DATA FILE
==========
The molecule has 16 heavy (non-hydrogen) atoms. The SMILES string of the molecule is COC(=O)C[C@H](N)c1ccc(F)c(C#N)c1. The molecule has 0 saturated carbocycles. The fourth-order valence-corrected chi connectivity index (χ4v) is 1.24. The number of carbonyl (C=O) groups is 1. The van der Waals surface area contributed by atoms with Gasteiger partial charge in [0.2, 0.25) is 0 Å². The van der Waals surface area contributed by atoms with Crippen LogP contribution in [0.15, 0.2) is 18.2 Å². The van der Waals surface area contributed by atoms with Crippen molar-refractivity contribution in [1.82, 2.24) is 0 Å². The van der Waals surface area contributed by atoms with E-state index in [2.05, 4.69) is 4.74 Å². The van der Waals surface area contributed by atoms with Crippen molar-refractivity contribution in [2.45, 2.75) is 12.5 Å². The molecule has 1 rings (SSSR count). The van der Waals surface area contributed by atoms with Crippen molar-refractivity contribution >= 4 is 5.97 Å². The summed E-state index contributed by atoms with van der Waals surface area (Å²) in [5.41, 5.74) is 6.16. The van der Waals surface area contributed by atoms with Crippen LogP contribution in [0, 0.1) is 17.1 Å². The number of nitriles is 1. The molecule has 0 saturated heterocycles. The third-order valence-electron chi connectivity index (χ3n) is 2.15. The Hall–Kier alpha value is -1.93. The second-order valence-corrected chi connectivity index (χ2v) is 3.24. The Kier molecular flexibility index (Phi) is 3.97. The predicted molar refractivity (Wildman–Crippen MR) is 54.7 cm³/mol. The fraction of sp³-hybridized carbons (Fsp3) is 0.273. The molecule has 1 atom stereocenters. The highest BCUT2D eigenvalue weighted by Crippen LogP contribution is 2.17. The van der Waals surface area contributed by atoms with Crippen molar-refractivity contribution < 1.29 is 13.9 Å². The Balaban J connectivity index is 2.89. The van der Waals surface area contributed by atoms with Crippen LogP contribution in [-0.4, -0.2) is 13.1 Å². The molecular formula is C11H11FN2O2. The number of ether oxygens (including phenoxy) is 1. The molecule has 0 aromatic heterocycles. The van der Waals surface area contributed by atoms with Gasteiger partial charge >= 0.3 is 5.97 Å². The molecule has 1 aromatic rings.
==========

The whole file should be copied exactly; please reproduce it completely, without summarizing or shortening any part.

The molecule has 16 heavy (non-hydrogen) atoms. The SMILES string of the molecule is COC(=O)C[C@H](N)c1ccc(F)c(C#N)c1. The molecule has 0 saturated carbocycles. The fourth-order valence-corrected chi connectivity index (χ4v) is 1.24. The number of carbonyl (C=O) groups is 1. The van der Waals surface area contributed by atoms with Gasteiger partial charge in [0.2, 0.25) is 0 Å². The van der Waals surface area contributed by atoms with Crippen LogP contribution in [0.15, 0.2) is 18.2 Å². The van der Waals surface area contributed by atoms with Crippen molar-refractivity contribution in [1.82, 2.24) is 0 Å². The van der Waals surface area contributed by atoms with E-state index in [2.05, 4.69) is 4.74 Å². The van der Waals surface area contributed by atoms with Crippen molar-refractivity contribution in [2.45, 2.75) is 12.5 Å². The molecule has 1 rings (SSSR count). The van der Waals surface area contributed by atoms with Crippen molar-refractivity contribution >= 4 is 5.97 Å². The summed E-state index contributed by atoms with van der Waals surface area (Å²) in [5.41, 5.74) is 6.16. The van der Waals surface area contributed by atoms with Crippen LogP contribution in [0, 0.1) is 17.1 Å². The number of nitriles is 1. The molecule has 0 saturated heterocycles. The third-order valence-electron chi connectivity index (χ3n) is 2.15. The Hall–Kier alpha value is -1.93. The second-order valence-corrected chi connectivity index (χ2v) is 3.24. The Kier molecular flexibility index (Phi) is 3.97. The predicted molar refractivity (Wildman–Crippen MR) is 54.7 cm³/mol. The fraction of sp³-hybridized carbons (Fsp3) is 0.273. The molecule has 1 atom stereocenters. The highest BCUT2D eigenvalue weighted by Crippen LogP contribution is 2.17. The van der Waals surface area contributed by atoms with Crippen molar-refractivity contribution < 1.29 is 13.9 Å². The Balaban J connectivity index is 2.89. The van der Waals surface area contributed by atoms with Crippen LogP contribution in [-0.4, -0.2) is 13.1 Å². The molecular formula is C11H11FN2O2. The number of ether oxygens (including phenoxy) is 1. The molecule has 0 aromatic heterocycles. The van der Waals surface area contributed by atoms with Gasteiger partial charge >= 0.3 is 5.97 Å². The molecule has 1 aromatic rings.